I am not concerned about which one is the fastest today…what I want to really understand, is this, which technology has the upper hand and a higher ceiling? In other words, what are the barriers holding back either of these from breaking new records? Doesn’t the electric vehicle have an edge in that is can become much much lighter?
I am not an engineer either but I would guess there is a balance between speed and weight - to get the maximum drive the vehicle cannot be too light nor too heavy. In the long run I think EVs will win and like F1 the technology we see on the Formula E track today will eventually find its way onto EVs available to consumers. Regenerative breaking from F1 is a prime example of this process in action.
Formula One (or pretty much any racing formula series) isn’t really interested in breaking records. Their goals include:
profit for the owners of the series
prestige for the major manufacturers involved (Mercedes, Ferrari, BMW, Honda, Renault, etc)
survival of teams to keep cars on the grid and maintain the appeal of the product (there are less than half as many cars starting each race as there were 30 years ago…they can’t afford any more attrition or the series looks like a joke).
Except #2, lap time records vs. past years doesn’t mean anything, and even WRT that, most people are more interested in “did you win this year,” not whether you went faster than in a previous year.
To improve driver safety and control costs for the smaller teams, the rules are in part designed to limit and PREVENT increases in speed. The richest teams may like being able to spend money on development to beat each other, but even they usually don’t want a total free-for-all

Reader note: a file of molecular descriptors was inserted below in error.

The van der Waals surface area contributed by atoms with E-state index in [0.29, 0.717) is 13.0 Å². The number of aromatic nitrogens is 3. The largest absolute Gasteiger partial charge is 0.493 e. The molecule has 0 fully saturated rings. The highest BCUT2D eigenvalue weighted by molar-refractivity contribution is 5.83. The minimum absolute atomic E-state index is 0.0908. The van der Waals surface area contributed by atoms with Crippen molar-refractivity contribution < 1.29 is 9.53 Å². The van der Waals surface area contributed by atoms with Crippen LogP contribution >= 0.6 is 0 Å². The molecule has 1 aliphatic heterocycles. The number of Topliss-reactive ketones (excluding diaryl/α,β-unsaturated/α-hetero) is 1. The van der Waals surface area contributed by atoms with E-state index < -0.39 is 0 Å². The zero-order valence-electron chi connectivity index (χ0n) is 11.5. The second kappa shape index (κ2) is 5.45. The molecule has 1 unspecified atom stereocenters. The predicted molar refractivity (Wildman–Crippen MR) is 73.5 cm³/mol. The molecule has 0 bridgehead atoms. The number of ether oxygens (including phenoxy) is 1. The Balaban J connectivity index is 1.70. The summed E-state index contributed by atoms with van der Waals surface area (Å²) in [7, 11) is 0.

As an example, in the early '80s, the 1.5 liter engines developed up to 1400 HP in qualifying trim (according to Wikipedia). Making 750 HP per liter is pretty extreme, and they didn’t last long! Building many engines per season cost a lot, and driving these beast KILLED a lot of drivers.
The driver death rate is much lower now, much of which is due to various improvements like carbon fiber chassis, track improvements and car design rules that specifically aim to reduce crash damage, but those gains would be offset if track speeds were allowed to increase without limitation other than engineering prowess. Nobody wants that!
So, your question doesn’t really make sense. Formulas are not designed to create the fastest possible vehicle. They’re designed to make a competitive product to attract spectators while limiting financial and physical damage to the teams by setting rules for competition. When things get out of hand, the rules are adjusted to rein in cost and speed.
One side issue: engine noise is a big part of the race appeal to many people. Listen to this year’s US Grand Prix episode of the Alt+F1 podcast (episode 104). It’s weird that two guys who have done a podcast about F1 for several years had never been to a race before that episode. They talk quite a bit about how impressive the noise was. I see electric racing as being a hard sell due to the lack of roar.